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Hagia Sophia of Constantinople, 537–1204: Political, Social, and Urban History

Stephanos Efthymiadis, Open University of Cyprus, Fellow 2017–2018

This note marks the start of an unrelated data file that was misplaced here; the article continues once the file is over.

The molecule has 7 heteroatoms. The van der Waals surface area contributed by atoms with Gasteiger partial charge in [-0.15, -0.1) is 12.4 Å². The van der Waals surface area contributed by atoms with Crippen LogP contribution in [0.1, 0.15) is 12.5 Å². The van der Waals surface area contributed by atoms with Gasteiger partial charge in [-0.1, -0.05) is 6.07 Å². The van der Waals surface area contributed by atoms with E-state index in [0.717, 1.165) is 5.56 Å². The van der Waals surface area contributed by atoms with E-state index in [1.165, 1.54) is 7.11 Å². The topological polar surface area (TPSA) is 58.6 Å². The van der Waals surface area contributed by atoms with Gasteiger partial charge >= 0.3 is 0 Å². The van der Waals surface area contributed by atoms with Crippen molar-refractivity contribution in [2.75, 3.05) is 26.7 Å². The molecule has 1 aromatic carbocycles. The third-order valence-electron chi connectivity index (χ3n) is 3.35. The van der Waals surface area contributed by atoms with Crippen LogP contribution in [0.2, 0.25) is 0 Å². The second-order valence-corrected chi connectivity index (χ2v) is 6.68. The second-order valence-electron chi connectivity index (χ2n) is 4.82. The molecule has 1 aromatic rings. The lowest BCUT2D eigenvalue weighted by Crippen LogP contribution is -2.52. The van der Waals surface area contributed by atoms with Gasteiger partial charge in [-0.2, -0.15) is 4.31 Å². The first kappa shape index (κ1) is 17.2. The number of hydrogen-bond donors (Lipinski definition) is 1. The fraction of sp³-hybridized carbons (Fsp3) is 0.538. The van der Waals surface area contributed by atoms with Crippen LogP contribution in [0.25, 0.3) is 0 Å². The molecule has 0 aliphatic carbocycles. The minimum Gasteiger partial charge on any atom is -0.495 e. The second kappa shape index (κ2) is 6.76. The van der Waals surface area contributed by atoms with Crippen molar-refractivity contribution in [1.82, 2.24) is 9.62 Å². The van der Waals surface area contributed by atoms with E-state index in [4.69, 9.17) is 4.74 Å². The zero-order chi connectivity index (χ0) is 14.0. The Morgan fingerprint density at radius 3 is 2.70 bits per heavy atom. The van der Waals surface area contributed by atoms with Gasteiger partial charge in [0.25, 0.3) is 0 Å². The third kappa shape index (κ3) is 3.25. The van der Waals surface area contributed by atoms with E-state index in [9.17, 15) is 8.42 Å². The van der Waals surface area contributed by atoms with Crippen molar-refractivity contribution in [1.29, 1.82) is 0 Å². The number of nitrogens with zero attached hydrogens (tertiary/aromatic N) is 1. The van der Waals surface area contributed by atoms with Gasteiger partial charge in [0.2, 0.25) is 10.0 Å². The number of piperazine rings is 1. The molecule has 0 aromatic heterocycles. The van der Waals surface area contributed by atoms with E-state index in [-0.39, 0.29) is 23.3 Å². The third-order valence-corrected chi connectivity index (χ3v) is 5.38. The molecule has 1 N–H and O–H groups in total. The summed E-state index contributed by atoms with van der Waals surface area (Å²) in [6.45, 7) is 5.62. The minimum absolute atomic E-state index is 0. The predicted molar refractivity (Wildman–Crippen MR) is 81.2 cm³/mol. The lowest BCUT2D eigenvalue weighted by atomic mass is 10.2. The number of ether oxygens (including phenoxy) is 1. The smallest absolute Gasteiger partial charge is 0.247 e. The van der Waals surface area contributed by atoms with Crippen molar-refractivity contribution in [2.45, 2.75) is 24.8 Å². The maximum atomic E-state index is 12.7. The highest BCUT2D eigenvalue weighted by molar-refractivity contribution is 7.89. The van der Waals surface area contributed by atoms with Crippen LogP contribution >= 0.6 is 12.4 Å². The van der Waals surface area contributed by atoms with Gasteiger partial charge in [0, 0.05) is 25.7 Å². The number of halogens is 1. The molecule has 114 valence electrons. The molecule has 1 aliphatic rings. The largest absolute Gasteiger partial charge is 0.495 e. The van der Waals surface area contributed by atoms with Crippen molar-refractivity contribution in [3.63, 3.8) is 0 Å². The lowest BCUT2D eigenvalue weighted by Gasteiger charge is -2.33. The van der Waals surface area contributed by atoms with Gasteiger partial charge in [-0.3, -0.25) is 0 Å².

I intend to produce a monograph on the political, social, and urban history of Hagia Sophia, the monument-symbol of Byzantium and its civilization. The standard picture of Hagia Sophia was naturally that of a sacred temple where church offices were performed daily, the residence of the patriarch of Constantinople, and the stage for imperial ceremonies and public appearances of the emperor. Yet often the church was a political arena. It was caught in the middle of rivalries between the emperor and the patriarch, the emperor and the populace, the populace and the patriarch, or even its clergy and the patriarch. I located a large amount of bibliography and other material that enabled me to examine the less spectacular, but no less important, aspects of the monument and its development between 532 and 1204. I studied Robert Van Nice’s collection of papers, notes, and photographs at the ICFA and consulted the rich sigillographic collection that records names and offices of the clergymen of Hagia Sophia, i.e., a significant part of those individuals who can be termed “its people.” This material is the substantial basis of my book; I have drafted the first three chapters.